IRAN TEACHES NO HUMAN RIGHTS WITHOUT ELECTORAL DEMOCRACY
While the world focuses on the"travesty" of removing Saddam Hussein, an important drama is unfolding in Iran. It carries invaluable lessons for those who worry about illiberal democracies or advocate Parliamentary debating societies in lieu of democratic reforms in the Middle East. For the behavior of the elected powerless reformers in Iran served only to discredit moderates. Why? Because they have demonstrated that they will only use their moral authority to challenge the regime when their own" chairs" are at stake.
- Last summer when numerous Iranian students were thrown into jail during a nationwide security crackdown following anti-regime protests, the reformers did nothing.
- Dozens of papers were shut down, but the reformers did nothing.
- Reform legislation was scuttled by the"Council of Guardians," but the reformers did nothing.
- 43,000 Iranians died in Bam in a large measure because of the regime's incompetence and the reformers did nothing.
Then, the Guardians Council barred 3,500 would-be candidates out of around 8,000 from standing for the February poll. And the reformers did something. - They threatened to boycott the election which they were going to lose anyway. Responding - the council -- ordered to carry out a review by Khamenei -- reinstated 1,160 in a lengthy appeals process, but some 80 sitting MPs, prominent pro-reform figures and allies of President Mohammad Khatami remain barred.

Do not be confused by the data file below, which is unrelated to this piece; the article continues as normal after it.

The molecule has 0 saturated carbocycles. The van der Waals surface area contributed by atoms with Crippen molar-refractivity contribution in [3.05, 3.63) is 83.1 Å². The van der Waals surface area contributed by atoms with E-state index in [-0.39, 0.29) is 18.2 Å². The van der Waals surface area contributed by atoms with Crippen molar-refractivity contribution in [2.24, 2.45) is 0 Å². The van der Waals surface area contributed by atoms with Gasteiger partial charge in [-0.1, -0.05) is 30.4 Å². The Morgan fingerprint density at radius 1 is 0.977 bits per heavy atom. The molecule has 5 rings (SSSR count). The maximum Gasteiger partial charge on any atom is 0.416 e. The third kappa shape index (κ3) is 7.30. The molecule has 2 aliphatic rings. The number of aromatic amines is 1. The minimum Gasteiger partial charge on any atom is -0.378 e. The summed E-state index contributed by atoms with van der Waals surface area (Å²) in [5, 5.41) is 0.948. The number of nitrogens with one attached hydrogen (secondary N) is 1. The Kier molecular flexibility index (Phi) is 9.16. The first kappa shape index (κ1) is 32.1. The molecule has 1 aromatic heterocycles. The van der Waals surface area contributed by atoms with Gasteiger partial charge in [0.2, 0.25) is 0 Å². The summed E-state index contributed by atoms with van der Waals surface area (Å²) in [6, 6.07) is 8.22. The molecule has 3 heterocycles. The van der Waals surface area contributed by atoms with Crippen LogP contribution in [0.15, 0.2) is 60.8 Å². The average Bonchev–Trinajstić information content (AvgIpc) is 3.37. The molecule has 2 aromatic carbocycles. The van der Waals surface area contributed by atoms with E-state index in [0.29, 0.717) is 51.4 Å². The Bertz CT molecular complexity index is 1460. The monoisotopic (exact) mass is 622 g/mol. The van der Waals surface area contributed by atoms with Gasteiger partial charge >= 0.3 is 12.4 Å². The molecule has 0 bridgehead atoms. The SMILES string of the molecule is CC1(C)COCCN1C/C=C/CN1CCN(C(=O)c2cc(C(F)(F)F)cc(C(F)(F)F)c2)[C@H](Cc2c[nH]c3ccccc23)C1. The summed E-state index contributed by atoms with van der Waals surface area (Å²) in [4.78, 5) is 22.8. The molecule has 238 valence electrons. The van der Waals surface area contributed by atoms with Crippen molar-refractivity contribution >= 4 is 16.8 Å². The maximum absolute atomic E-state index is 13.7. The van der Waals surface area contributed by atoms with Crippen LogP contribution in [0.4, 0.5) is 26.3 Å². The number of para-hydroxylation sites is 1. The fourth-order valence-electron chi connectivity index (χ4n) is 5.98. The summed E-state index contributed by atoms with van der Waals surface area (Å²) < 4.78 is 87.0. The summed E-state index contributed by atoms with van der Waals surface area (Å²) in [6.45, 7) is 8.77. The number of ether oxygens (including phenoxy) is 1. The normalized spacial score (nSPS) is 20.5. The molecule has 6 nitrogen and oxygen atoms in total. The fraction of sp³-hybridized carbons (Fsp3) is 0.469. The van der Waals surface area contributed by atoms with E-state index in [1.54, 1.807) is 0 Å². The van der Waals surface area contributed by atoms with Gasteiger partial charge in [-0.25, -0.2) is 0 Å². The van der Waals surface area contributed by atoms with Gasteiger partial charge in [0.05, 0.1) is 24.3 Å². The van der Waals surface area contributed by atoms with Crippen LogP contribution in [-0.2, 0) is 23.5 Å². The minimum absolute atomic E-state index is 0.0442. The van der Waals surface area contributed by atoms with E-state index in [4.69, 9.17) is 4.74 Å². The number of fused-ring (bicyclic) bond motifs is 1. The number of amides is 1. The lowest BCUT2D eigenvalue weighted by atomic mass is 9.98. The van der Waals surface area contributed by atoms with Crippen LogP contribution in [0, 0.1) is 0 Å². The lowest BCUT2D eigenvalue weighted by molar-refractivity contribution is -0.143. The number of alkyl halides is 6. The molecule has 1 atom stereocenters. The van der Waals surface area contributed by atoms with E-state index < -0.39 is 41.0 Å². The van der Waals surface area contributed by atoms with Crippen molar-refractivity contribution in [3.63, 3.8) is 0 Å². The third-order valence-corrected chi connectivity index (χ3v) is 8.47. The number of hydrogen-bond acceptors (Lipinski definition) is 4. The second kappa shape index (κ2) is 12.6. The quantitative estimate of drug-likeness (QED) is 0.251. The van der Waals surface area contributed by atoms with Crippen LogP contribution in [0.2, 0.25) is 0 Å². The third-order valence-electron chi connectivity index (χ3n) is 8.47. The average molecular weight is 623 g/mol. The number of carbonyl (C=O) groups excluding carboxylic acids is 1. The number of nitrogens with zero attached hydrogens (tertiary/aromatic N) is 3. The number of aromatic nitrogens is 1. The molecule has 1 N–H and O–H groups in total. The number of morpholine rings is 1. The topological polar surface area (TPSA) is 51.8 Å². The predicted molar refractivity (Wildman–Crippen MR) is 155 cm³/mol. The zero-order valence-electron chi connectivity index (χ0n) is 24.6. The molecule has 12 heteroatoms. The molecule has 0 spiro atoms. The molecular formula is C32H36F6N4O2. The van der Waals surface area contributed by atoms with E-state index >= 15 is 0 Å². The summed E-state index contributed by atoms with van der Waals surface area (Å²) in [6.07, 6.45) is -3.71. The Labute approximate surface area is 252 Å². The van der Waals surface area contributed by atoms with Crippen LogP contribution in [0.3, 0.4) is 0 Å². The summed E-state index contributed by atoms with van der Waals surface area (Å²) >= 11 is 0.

In other words, only when the"goodies" accrued by being a member of Parliament is about to be lost, do Parliamentarians budge. Hence, the ability to throw the rascals out is the single effective guarantee that the interests of a population will be seriously considered and that includes human rights. After all, only people interested in power run for office, and the best way to keep them honest is to threaten to take away that power, minimal that it may be.
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